Writers are often given the advice: “Don’t use a five-dollar word when a fifty-cent word will do.” But the advice should come with the disclaimer: “Unless you write menus for a living.”
As Dan Jurafsky, a Professor of Linguistics at Stanford University discovered, using long words to describe a dish is a sign of an expensive restaurant.
In his book The Language of Food, Jurafsky explains that every extra letter in the average length of words describing a dish in the US is associated with an increase of 69 cents in the price. In a study of 6,500 menus, Jurafsky found that the words “exotic” and “spices” also raise the price. But the “linguistic fillers” mouth-watering, sublime and crispy, feature on cheap menus.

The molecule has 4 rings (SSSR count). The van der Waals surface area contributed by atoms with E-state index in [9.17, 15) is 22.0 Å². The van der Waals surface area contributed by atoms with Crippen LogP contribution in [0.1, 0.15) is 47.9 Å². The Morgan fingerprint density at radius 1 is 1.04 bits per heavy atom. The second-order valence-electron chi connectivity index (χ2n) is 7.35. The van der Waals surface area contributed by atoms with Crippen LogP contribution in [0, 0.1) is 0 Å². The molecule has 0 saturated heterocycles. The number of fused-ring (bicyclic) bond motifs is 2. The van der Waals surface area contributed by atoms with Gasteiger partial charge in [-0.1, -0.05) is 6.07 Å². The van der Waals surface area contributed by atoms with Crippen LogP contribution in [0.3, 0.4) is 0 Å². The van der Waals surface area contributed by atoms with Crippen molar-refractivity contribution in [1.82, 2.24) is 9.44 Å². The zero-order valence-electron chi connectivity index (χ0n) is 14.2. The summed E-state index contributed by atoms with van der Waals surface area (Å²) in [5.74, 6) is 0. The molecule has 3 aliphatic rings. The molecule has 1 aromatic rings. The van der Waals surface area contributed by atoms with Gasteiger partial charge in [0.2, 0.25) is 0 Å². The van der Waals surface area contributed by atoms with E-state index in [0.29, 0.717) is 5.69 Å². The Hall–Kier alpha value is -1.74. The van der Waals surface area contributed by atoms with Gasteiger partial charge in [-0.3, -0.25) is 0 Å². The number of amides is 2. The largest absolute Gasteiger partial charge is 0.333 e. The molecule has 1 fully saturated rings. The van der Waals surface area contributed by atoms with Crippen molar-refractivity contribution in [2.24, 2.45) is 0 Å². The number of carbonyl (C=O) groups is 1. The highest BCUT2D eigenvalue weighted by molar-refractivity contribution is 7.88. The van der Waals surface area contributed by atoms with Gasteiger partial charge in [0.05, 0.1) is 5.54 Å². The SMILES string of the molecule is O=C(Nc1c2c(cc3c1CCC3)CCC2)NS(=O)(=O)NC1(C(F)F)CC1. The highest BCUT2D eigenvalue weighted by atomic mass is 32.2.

“At the expensive restaurant, you’re supposed to assume crispy food will be crispy,” Jurafsky said.
The cheaper the establishment, the more choice you’re given. Menus that run to six pages or more are quite common in Chinese takeaways and high-street curry houses.
Cheaper menus are also more likely to offer food cooked “your way”. But if it’s the chef that’s doing the choosing – “chef’s selection”, “chef’s choice” – then you can expect to pay a lot more.